Global Exchange is an international human rights organization dedicated to promoting social, economic and environmental justice since 1988. Carleen Pickard is the Executive Director of Global Exchange.
Did you feel it too? A nervous anticipation hung in the Global Exchange office Nov. 6 as we wondered what the outcome of the U.S. election would be -- the President, the Congress, the state level initiatives and of course our local resolutions.
In the search for appealing, catchy, urgent and simple slogans, we climate justice activists have come to accept the phrase "climate change is the defining issue of our time" as gospel. But is it really? Unquestionably, the climate tipping point is fast advancing, if it has not past already. The easiest of many foreboding statistics notes human activities are hurling the Earth towards a 4ºC rise in temperature, threatening everything we know about how we carry out life on the planet. Everywhere -- not just in the Global South which already experiences untold horrors of loss, devastation and suffering due to changes in the weather.
Corporations carry out some of the most horrific human rights abuses of modern times, but it is increasingly difficult to hold them to account. Economic globalization and the rise of transnational corporate power have created a favourable climate for corporate human rights abusers, which are governed principally by the codes of supply and demand and show genuine loyalty only to their stockholders.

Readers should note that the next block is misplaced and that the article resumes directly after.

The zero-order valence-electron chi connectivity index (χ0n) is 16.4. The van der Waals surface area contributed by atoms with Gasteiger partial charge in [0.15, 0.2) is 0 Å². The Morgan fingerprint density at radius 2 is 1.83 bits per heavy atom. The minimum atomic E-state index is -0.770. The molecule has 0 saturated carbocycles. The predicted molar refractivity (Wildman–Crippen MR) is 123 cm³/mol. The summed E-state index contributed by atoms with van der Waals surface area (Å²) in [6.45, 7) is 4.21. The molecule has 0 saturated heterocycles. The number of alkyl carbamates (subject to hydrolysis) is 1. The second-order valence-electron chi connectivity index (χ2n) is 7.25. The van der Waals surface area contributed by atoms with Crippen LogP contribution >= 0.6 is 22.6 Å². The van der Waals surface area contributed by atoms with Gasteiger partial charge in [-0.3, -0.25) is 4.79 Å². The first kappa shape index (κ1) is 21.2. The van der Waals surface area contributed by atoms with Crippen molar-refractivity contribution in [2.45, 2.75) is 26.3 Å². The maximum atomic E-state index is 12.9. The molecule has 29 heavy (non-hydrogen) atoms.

Wait a minute! Hang on! Didn't we celebrate that President Obama announced that the Keystone XL permit decision (whether or not approve TransCanada's application to build a mega pipeline to transport dirty tar sands oil from northern Alberta to the Gulf of Mexico) was off the agenda until 2013? Yes, we did. BUT then the payroll tax cut extension came up for consideration in Congress and outraged Republicans decided to attach legislation forcing President Obama to approve or deny Keystone XL in 60 days. This happened on December 23.
The title steals the last line from Tar Sands Action's morning blog ("It's going to be very good day for the 99% of us who aren't an executive at TransCanada.") with the update that it WAS a great day. By official count 12,000 of us participated in the Day of Action to surround the White House. Some called it a "giant hug," some said we'd "encircle the White House to show President Obama that he has the support he needs to say NO to the Keystone XL pipeline" and at last night's meet up and strategy session Canadian author and activist Naomi Klein said that some could also call it "a house arrest."